x Health Men's Health Children's Health Nutrition and Wellness Reproductive Health Health & Science Digital News Videos Opinions Cartoons Education E-Paper Lifestyle & Entertainment Nairobian Entertainment Eve Woman Travelog TV Stations KTN Home KTN News BTV KTN Farmers TV Radio Stations Radio Maisha Spice FM Vybez Radio Enterprise BULK SMS E-Learning Digger Classified The Standard Group Corporate Contact Us Rate Card Vacancies DCX O.M Portal Corporate Email RMS
Login ×
BTV
VAS
DCX
RMS

I beat stage 4 cancer

Health & Science - By Jacqueline Mahugu | August 5th 2018 at 10:46:02 GMT +0300
Karen Bugingo, a genocide and cancer survivor. [Photo: Standard]

At 19, Karen Bugingo was diagnosed with Stage 4 Burkitt lymphoma, the fastest growing human tumour. At 25, she is cancer free. She speaks to JACQUELINE MAHUGU about it.

On April 8, 1994, in a quaint house in Kigali Rwanda, a man and his wife were going about their usual business, oblivious of the danger that lay moments away. If they had known of the impending doom, they would probably have drawn out every minute together, held on to each other a little longer.

Because a few hours later, a group of killers would barge into the home and kill them, leaving their children orphaned, a one year-old-girl and a two- year-old boy. They were the apple of their eyes, and in their dying moments, they must have been relieved that they had left the children the previous night at their babysitter’s.

Today, the one-year-old girl is little grown. She is a beautiful lithe girl whose name Bugingo means ‘life’ in Kinyarwanda. And the fierce light that shines in her eyes and her graceful manner exemplifies the name. Being so young when she lost her parents, and raised by her grandmother, she has little recollection of them.

“I am told that my parents were hardworking people. They ran a business together. I wish I had met them,” she says wistfully.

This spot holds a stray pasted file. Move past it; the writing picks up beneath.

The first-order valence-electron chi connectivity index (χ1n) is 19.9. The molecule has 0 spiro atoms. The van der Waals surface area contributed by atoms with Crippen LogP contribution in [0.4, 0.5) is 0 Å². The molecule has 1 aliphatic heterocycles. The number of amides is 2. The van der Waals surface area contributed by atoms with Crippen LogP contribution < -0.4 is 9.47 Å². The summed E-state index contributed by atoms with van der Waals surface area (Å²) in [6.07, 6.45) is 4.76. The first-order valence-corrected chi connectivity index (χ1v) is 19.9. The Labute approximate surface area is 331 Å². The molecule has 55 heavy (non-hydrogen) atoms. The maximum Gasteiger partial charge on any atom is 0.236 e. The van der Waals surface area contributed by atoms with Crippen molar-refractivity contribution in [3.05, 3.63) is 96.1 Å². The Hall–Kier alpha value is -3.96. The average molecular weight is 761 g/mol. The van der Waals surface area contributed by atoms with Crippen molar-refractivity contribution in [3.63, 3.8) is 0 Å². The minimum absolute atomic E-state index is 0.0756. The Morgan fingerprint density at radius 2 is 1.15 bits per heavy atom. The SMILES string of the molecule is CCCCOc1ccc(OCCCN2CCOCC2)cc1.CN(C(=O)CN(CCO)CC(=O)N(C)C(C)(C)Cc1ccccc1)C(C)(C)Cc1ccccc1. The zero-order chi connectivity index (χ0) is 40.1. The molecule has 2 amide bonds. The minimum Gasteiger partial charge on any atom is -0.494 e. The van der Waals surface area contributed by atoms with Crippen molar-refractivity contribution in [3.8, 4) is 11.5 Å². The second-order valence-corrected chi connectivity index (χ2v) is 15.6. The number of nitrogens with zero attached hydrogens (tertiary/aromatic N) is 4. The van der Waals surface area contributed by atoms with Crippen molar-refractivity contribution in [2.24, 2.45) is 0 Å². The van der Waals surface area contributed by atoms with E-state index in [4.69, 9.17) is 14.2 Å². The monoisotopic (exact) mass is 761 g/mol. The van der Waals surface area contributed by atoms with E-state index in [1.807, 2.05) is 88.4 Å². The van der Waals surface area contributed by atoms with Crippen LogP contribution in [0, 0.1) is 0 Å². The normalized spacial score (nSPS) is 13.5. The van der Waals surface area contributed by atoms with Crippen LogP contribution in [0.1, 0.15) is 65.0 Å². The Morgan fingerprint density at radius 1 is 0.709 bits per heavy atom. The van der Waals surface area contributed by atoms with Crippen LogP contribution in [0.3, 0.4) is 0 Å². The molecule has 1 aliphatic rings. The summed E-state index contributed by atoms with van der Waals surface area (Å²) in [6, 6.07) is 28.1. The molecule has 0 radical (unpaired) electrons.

And while the Rwanda genocide might have shaped her life, it is her battle with cancer that has defined it. And when I meet her for the interview, she explains that she is in Nairobi for the launch of her book My Name Is Life. The book is about her battle with cancer.

When she turned 19, she began experiencing excruciating pain in her hip and suddenly started wasting away.

“For a full year, I survived on pain medication. The doctors had no idea why I was losing weight or experiencing aches.”

When it all became unbearable, they decided to go to India to seek help.

“I travelled to India in 2012 and after some tests, the doctor broke the news that I had Stage 4 lymphoma,” she says.

The news devastated her.

“I was now faced with a struggle that, unlike the after-effects of genocide, is a struggle unfamiliar to many Rwandese. It was a widespread notion that cancer was something no one survived. When I was battling cancer I did not know any person who had survived it. Everything that was happening to me, I learnt about it on Google,” she says.

This, is what prompted her to write the book, to create cancer awareness, and also to be a source of hope to other people struggling with it and other issues.

“I went to a hospital in Bangalore, India where I underwent chemotherapy for a month. I then went to Kigali for the remaining five months,” she says. “It was draining. I developed insomnia in the first stages of the treatment and later on started losing my hair. It was slow and painful but luckily I wasn’t in any pain, just emotionally drained.”